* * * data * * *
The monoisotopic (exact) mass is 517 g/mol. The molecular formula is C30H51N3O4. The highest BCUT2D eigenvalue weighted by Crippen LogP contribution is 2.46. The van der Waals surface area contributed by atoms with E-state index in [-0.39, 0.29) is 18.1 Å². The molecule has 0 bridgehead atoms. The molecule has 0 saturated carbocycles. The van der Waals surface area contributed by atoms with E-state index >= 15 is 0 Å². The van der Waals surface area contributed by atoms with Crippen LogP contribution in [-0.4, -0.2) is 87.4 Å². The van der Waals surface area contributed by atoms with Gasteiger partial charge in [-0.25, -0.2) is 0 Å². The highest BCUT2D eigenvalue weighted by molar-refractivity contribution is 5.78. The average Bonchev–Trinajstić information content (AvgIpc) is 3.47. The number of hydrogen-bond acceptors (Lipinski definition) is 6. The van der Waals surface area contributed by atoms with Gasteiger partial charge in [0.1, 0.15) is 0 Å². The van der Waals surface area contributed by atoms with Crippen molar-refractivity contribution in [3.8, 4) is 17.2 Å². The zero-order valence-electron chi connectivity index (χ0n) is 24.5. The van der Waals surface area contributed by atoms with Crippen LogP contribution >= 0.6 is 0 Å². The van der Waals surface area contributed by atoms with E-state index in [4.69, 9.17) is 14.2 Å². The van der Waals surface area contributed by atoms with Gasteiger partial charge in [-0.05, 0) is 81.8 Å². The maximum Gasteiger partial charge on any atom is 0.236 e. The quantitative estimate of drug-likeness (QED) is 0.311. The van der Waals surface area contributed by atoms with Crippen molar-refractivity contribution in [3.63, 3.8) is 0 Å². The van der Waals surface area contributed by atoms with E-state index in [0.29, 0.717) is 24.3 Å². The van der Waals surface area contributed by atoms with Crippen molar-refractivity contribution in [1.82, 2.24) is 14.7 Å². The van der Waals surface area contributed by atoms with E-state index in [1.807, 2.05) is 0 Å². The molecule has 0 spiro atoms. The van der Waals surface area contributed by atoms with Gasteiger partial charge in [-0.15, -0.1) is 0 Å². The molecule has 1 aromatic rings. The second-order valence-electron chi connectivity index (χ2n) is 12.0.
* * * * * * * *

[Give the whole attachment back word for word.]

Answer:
The monoisotopic (exact) mass is 517 g/mol. The molecular formula is C30H51N3O4. The highest BCUT2D eigenvalue weighted by Crippen LogP contribution is 2.46. The van der Waals surface area contributed by atoms with E-state index in [-0.39, 0.29) is 18.1 Å². The molecule has 0 bridgehead atoms. The molecule has 0 saturated carbocycles. The van der Waals surface area contributed by atoms with E-state index >= 15 is 0 Å². The van der Waals surface area contributed by atoms with Crippen LogP contribution in [-0.4, -0.2) is 87.4 Å². The van der Waals surface area contributed by atoms with Gasteiger partial charge in [-0.25, -0.2) is 0 Å². The highest BCUT2D eigenvalue weighted by molar-refractivity contribution is 5.78. The average Bonchev–Trinajstić information content (AvgIpc) is 3.47. The number of hydrogen-bond acceptors (Lipinski definition) is 6. The van der Waals surface area contributed by atoms with Gasteiger partial charge in [0.1, 0.15) is 0 Å². The van der Waals surface area contributed by atoms with Crippen molar-refractivity contribution in [3.8, 4) is 17.2 Å². The zero-order valence-electron chi connectivity index (χ0n) is 24.5. The van der Waals surface area contributed by atoms with Crippen LogP contribution >= 0.6 is 0 Å². The van der Waals surface area contributed by atoms with E-state index in [4.69, 9.17) is 14.2 Å². The van der Waals surface area contributed by atoms with Gasteiger partial charge in [-0.05, 0) is 81.8 Å². The maximum Gasteiger partial charge on any atom is 0.236 e. The quantitative estimate of drug-likeness (QED) is 0.311. The van der Waals surface area contributed by atoms with Crippen molar-refractivity contribution in [3.63, 3.8) is 0 Å². The van der Waals surface area contributed by atoms with E-state index in [0.29, 0.717) is 24.3 Å². The van der Waals surface area contributed by atoms with Crippen molar-refractivity contribution in [1.82, 2.24) is 14.7 Å². The van der Waals surface area contributed by atoms with E-state index in [1.807, 2.05) is 0 Å². The molecule has 0 spiro atoms. The van der Waals surface area contributed by atoms with Gasteiger partial charge in [-0.15, -0.1) is 0 Å². The molecule has 1 aromatic rings. The second-order valence-electron chi connectivity index (χ2n) is 12.0.